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Innovation in breakthrough energy technologies is notoriously challenging, despite having potentially large rewards. Individual innovations are embedded in larger systems where change is very hard. These innovations often carry significant capital costs to demonstrate, commercialize, or reach economies of scale. Unlike the latest cell phone, consumers are often unwilling to pay more for a new energy innovation, especially when the rewards are in the future.

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In his annual State of the Union address, President Obama declared: “I will not walk away from clean energy.” His words were a sharp rebuttal to critics harping on the Solyndra bankruptcy and others making dire predictions about the downfall of the renewable energy industry. So, who is right? Will 2012 be a breakthrough year for renewable, or will it collapse?

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In the United States, there is a heated debate about how much government should support renewable energy innovation. While you won’t find anyone who says they don’t value ‘innovation’, the U.S. federal investment in energy innovation across both fossil and renewable technology is still anemic, badly trailing China and only about one third of the amount recommended by the President's Council of Advisors on Science and Technology. That’s unfortunate, because there are compelling reasons to accelerate innovation in the energy sector, and specifically in renewable energy.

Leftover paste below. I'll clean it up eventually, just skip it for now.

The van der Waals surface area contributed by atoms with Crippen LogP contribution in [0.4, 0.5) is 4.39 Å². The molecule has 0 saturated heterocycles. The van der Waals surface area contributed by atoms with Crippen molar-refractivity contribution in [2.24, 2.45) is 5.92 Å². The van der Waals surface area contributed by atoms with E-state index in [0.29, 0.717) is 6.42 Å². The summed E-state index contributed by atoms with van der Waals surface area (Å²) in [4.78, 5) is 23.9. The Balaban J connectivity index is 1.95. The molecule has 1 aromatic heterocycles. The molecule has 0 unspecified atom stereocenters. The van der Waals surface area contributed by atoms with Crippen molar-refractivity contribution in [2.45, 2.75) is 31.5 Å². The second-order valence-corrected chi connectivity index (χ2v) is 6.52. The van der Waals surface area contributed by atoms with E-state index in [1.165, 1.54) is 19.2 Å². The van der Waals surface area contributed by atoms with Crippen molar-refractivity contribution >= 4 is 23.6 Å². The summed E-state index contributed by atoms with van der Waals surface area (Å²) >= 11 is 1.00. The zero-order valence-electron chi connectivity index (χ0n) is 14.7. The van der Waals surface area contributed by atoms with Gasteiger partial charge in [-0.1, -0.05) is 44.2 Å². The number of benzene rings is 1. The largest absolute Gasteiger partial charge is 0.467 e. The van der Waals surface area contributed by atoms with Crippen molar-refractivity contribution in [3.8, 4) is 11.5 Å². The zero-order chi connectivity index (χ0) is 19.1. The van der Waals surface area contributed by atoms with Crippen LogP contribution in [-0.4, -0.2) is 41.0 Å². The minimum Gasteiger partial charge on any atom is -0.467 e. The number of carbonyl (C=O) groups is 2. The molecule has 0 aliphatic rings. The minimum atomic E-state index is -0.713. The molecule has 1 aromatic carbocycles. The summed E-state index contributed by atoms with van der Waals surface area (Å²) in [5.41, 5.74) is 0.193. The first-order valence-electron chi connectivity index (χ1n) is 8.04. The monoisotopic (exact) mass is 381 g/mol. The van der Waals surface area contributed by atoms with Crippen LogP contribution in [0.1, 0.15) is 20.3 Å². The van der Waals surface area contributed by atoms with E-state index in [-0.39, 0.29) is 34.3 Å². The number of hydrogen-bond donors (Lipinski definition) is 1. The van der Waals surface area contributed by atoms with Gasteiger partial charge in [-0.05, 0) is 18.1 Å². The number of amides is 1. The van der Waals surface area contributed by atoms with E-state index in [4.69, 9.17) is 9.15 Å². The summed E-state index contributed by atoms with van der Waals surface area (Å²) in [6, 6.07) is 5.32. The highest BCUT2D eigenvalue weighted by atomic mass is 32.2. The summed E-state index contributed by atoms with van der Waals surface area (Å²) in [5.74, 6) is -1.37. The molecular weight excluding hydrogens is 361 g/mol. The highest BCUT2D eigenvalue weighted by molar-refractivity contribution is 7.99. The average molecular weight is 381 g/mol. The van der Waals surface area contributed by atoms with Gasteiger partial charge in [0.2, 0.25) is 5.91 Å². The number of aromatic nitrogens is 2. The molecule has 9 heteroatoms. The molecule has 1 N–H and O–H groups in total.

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The case of the solar company Solyndra has been getting widespread attention, but much of the current discussion misses the point. While some would like to portray the collapse of this company as the downfall of the U.S. solar industry, the larger picture tells a very different story.

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From June 22-24, the Asian Development Bank (ADB), the U.S. Agency for International Development (USAID) and the World Resources Institute (WRI) will co-host the premiere knowledge-sharing platform for clean energy investment in Asia, the 6th Asia Clean Energy Forum (ACEF). Taking place in Manila, Philippines, the event brings together energy leaders from around the world to discuss clean energy policy, regulation, financing and innovative business models.

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On June 2nd, I had the pleasure of speaking at the C40 Summit in São Paulo, Brazil. The C40 Cities Climate Leadership Group consists of iconic cities from around the world committed to addressing climate change. Chaired by New York City Mayor Michael Bloomberg, the group has recently joined forces with the Clinton Climate Initiative’s Cities Program. Together, this partnership can have meaningful role in the fight against climate change.

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Recently, the Intergovernmental Panel on Climate Change (IPCC) released a comprehensive study on renewable energy, entitled Special Report on Renewable Energy Sources and Climate Change Mitigation. The report finds that by 2050, nearly 80 percent of the world's energy supply could be provided by renewable energy sources. WRI Analyst Lutz Weischer, who works on renewable energy policies, sat down to talk about the report’s implications.

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Background

Solar photovoltaics (PV) is a commercially proven technology and, in markets with incentives, can compete with traditional fossil fuel-based power. Wider adoption and decreases in manufacturing costs are driving down the cost of solar electricity. As the industry grows and

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Renewable energy (RE)—electricity from wind, solar, and other naturally renewing energy sources— has drawn increasing attention in the quest to reduce greenhouse gases on a scale commensurate with the dictates of climate science. Renewables have the

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